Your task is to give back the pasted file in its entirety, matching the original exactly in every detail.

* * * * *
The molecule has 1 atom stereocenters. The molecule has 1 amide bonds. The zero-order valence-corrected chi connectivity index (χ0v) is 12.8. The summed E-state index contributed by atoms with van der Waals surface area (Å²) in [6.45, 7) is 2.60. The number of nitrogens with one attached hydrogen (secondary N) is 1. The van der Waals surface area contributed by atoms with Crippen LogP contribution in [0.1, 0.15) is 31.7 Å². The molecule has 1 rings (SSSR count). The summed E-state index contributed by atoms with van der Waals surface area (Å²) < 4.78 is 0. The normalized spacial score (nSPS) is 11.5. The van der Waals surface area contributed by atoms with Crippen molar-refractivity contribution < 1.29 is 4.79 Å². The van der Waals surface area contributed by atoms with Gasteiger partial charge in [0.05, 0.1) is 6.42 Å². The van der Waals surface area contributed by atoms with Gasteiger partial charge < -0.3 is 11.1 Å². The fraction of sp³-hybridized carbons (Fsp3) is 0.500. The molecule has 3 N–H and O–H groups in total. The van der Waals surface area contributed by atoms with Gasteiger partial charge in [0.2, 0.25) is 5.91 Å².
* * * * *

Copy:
The molecule has 1 atom stereocenters. The molecule has 1 amide bonds. The zero-order valence-corrected chi connectivity index (χ0v) is 12.8. The summed E-state index contributed by atoms with van der Waals surface area (Å²) in [6.45, 7) is 2.60. The number of nitrogens with one attached hydrogen (secondary N) is 1. The van der Waals surface area contributed by atoms with Crippen LogP contribution in [0.1, 0.15) is 31.7 Å². The molecule has 1 rings (SSSR count). The summed E-state index contributed by atoms with van der Waals surface area (Å²) < 4.78 is 0. The normalized spacial score (nSPS) is 11.5. The van der Waals surface area contributed by atoms with Crippen molar-refractivity contribution < 1.29 is 4.79 Å². The van der Waals surface area contributed by atoms with Gasteiger partial charge in [0.05, 0.1) is 6.42 Å². The van der Waals surface area contributed by atoms with Gasteiger partial charge < -0.3 is 11.1 Å². The fraction of sp³-hybridized carbons (Fsp3) is 0.500. The molecule has 3 N–H and O–H groups in total. The van der Waals surface area contributed by atoms with Gasteiger partial charge in [0.2, 0.25) is 5.91 Å².